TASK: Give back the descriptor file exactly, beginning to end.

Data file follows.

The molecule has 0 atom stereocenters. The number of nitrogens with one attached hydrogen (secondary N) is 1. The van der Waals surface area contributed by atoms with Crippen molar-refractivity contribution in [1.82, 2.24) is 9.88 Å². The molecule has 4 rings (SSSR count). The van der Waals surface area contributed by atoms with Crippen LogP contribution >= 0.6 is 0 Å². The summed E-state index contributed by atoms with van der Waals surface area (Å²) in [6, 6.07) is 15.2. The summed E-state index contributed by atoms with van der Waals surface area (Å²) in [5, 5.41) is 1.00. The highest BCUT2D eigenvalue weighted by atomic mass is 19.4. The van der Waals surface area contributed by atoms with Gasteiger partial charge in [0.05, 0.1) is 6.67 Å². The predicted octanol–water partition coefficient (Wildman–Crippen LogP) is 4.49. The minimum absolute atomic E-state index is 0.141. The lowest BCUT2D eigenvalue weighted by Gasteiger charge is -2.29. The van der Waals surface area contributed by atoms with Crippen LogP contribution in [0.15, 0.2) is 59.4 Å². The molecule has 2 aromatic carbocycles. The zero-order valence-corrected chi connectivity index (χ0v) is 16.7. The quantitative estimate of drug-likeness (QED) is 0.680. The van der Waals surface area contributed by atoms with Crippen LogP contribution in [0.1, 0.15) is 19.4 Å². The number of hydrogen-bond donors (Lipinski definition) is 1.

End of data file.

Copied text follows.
The molecule has 0 atom stereocenters. The number of nitrogens with one attached hydrogen (secondary N) is 1. The van der Waals surface area contributed by atoms with Crippen molar-refractivity contribution in [1.82, 2.24) is 9.88 Å². The molecule has 4 rings (SSSR count). The van der Waals surface area contributed by atoms with Crippen LogP contribution >= 0.6 is 0 Å². The summed E-state index contributed by atoms with van der Waals surface area (Å²) in [6, 6.07) is 15.2. The summed E-state index contributed by atoms with van der Waals surface area (Å²) in [5, 5.41) is 1.00. The highest BCUT2D eigenvalue weighted by atomic mass is 19.4. The van der Waals surface area contributed by atoms with Gasteiger partial charge in [0.05, 0.1) is 6.67 Å². The predicted octanol–water partition coefficient (Wildman–Crippen LogP) is 4.49. The minimum absolute atomic E-state index is 0.141. The lowest BCUT2D eigenvalue weighted by Gasteiger charge is -2.29. The van der Waals surface area contributed by atoms with Crippen LogP contribution in [0.15, 0.2) is 59.4 Å². The molecule has 2 aromatic carbocycles. The zero-order valence-corrected chi connectivity index (χ0v) is 16.7. The quantitative estimate of drug-likeness (QED) is 0.680. The van der Waals surface area contributed by atoms with Crippen LogP contribution in [0.1, 0.15) is 19.4 Å². The number of hydrogen-bond donors (Lipinski definition) is 1.